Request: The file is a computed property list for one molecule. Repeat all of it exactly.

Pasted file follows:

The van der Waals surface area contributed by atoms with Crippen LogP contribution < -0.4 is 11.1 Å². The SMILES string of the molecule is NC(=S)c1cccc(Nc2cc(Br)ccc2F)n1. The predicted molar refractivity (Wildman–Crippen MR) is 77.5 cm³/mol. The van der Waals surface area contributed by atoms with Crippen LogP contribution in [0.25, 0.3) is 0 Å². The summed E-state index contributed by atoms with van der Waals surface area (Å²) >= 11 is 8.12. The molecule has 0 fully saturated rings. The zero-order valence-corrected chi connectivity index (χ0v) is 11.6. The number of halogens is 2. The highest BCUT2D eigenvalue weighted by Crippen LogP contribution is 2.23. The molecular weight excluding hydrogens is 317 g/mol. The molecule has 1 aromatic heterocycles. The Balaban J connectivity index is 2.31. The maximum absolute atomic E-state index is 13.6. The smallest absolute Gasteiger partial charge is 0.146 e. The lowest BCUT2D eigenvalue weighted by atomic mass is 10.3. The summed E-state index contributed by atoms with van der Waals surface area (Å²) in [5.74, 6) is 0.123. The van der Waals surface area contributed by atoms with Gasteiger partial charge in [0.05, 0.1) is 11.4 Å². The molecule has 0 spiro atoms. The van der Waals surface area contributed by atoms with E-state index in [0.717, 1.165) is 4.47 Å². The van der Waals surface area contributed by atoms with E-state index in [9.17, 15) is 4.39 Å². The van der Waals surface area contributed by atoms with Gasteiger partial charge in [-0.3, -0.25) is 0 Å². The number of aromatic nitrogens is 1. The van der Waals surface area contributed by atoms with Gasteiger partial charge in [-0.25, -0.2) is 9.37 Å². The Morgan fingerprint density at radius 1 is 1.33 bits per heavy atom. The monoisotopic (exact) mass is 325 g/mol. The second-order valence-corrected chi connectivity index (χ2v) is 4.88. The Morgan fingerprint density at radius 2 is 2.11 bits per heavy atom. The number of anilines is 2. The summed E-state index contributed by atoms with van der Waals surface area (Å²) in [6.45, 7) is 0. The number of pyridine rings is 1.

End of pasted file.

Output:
The van der Waals surface area contributed by atoms with Crippen LogP contribution < -0.4 is 11.1 Å². The SMILES string of the molecule is NC(=S)c1cccc(Nc2cc(Br)ccc2F)n1. The predicted molar refractivity (Wildman–Crippen MR) is 77.5 cm³/mol. The van der Waals surface area contributed by atoms with Crippen LogP contribution in [0.25, 0.3) is 0 Å². The summed E-state index contributed by atoms with van der Waals surface area (Å²) >= 11 is 8.12. The molecule has 0 fully saturated rings. The zero-order valence-corrected chi connectivity index (χ0v) is 11.6. The number of halogens is 2. The highest BCUT2D eigenvalue weighted by Crippen LogP contribution is 2.23. The molecular weight excluding hydrogens is 317 g/mol. The molecule has 1 aromatic heterocycles. The Balaban J connectivity index is 2.31. The maximum absolute atomic E-state index is 13.6. The smallest absolute Gasteiger partial charge is 0.146 e. The lowest BCUT2D eigenvalue weighted by atomic mass is 10.3. The summed E-state index contributed by atoms with van der Waals surface area (Å²) in [5.74, 6) is 0.123. The van der Waals surface area contributed by atoms with Gasteiger partial charge in [0.05, 0.1) is 11.4 Å². The molecule has 0 spiro atoms. The van der Waals surface area contributed by atoms with E-state index in [0.717, 1.165) is 4.47 Å². The van der Waals surface area contributed by atoms with E-state index in [9.17, 15) is 4.39 Å². The van der Waals surface area contributed by atoms with Gasteiger partial charge in [-0.3, -0.25) is 0 Å². The number of aromatic nitrogens is 1. The van der Waals surface area contributed by atoms with Gasteiger partial charge in [-0.25, -0.2) is 9.37 Å². The Morgan fingerprint density at radius 1 is 1.33 bits per heavy atom. The monoisotopic (exact) mass is 325 g/mol. The second-order valence-corrected chi connectivity index (χ2v) is 4.88. The Morgan fingerprint density at radius 2 is 2.11 bits per heavy atom. The number of anilines is 2. The summed E-state index contributed by atoms with van der Waals surface area (Å²) in [6.45, 7) is 0. The number of pyridine rings is 1.